(Corrects third paragraph to show defaults fell to 13.81 percent, not 13.82 percent)
NEW YORK - The rate of U.S. credit card defaults showed signs of stabilizing last month, an indication that American consumers are in better financial shape than feared despite job losses and the housing slump.
Bank of America Corp in a regulatory filing on Monday said credit card defaults dropped in July after several months of a steep deterioration. JPMorgan Chase & Co , Citigroup Inc , and Discover Financial Services also said bad-loan levels fell.
Bank of America, the bank with the highest default and delinquency rates among the top credit card issuers, said its charge-off rate -- debt the company believes it will never collect on -- inched down to 13.81 percent in July from 13.86 percent in June.
It just seems to bear out what we heard in the second-quarter calls, that things seem to be getting marginally better -- and I would stress marginally -- on the consumer side, Nancy Bush, founder of NAB Research, said of Bank of America.
There's a seasonality concern. There's also a more legitimate concern that we're finishing up the first wave that was related to subprime and now we're going to get into the second wave related to good old recession losses.
Even more encouraging was JPMorgan's report that defaults fell to 7.92 percent from 8.04 percent for second straight month, while Citigroup's default rate declined to 10.03 percent from 10.51 percent.
Discover's charge-off rate fell to 8.43 percent from 8.75 percent.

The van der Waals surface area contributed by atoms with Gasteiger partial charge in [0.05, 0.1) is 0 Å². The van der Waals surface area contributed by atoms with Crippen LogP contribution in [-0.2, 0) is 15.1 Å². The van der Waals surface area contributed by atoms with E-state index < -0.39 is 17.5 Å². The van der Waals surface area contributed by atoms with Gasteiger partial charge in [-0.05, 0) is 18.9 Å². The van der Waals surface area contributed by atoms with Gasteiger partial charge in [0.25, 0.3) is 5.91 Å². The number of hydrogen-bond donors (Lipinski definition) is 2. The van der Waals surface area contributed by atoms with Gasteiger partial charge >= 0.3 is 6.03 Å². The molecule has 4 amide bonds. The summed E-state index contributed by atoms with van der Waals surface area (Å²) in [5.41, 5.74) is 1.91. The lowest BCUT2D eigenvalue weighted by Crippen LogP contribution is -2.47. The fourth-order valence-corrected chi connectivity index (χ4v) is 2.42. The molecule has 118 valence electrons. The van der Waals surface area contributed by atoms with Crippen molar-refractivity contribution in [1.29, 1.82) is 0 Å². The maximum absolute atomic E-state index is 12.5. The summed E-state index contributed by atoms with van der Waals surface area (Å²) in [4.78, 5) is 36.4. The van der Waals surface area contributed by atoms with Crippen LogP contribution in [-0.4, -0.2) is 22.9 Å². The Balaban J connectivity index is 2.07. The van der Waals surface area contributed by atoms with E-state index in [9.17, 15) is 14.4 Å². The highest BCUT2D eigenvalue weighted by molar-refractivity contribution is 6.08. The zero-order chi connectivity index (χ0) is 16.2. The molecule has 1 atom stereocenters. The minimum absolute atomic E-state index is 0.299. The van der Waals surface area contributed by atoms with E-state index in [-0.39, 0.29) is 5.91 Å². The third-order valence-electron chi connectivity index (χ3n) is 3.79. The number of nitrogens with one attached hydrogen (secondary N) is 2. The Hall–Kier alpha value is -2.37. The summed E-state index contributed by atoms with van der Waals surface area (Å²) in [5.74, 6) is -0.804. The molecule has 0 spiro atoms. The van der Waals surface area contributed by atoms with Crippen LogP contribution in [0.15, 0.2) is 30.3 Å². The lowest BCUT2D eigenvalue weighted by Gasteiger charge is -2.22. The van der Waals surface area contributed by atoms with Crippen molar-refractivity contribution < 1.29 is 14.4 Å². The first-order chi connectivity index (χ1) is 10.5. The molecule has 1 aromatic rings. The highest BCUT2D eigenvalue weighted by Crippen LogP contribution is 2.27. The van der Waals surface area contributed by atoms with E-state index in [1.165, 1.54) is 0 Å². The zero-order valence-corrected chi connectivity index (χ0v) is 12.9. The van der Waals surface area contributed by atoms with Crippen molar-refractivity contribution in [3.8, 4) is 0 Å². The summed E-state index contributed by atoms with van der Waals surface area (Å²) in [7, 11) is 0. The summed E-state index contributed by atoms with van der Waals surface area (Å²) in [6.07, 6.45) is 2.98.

Capital One Financial Corp bucked the trend, however, as its annualized net charge-off rate rose to 9.83 percent in July from 9.73 percent in June.
These reports come a few weeks after American Express Co sparked optimism for credit card issuers after posting a second straight month of falling defaults. AmEx said it saw the first signs of improvement for the industry in 18 months and stressed the decline in losses was not seasonal.
Some analysts have attributed the recent slowdown in defaults to seasonal effects, as Americans use tax refunds to pay down debt, and predict bad-loan levels will keep rising until later this year or early 2010.
We should expect to see some weaker trends ahead. The key is how much worse it gets. So far this month, I don't think it is that bad, said Chris Brendler, an analyst at Stifel Nicolaus.
Credit card defaults usually track unemployment, which is expected to peak at more than 10 percent by year-end. It was at 9.4 percent in July.
Shares of Bank of America fell 3.9 percent to $16.73, JPMorgan fell 3 percent to $41.18, Capital One was down less than 1 percent at $34.87, Citigroup dipped 3 cents to $4.01 and Discover declined 3.2 percent to $12.08 -- all on the New York Stock Exchange.
(Reporting by Juan Lagorio and Elinor Comlay; Editing by Lisa Von Ahn, Maureen Bavdek and Steve Orlofsky)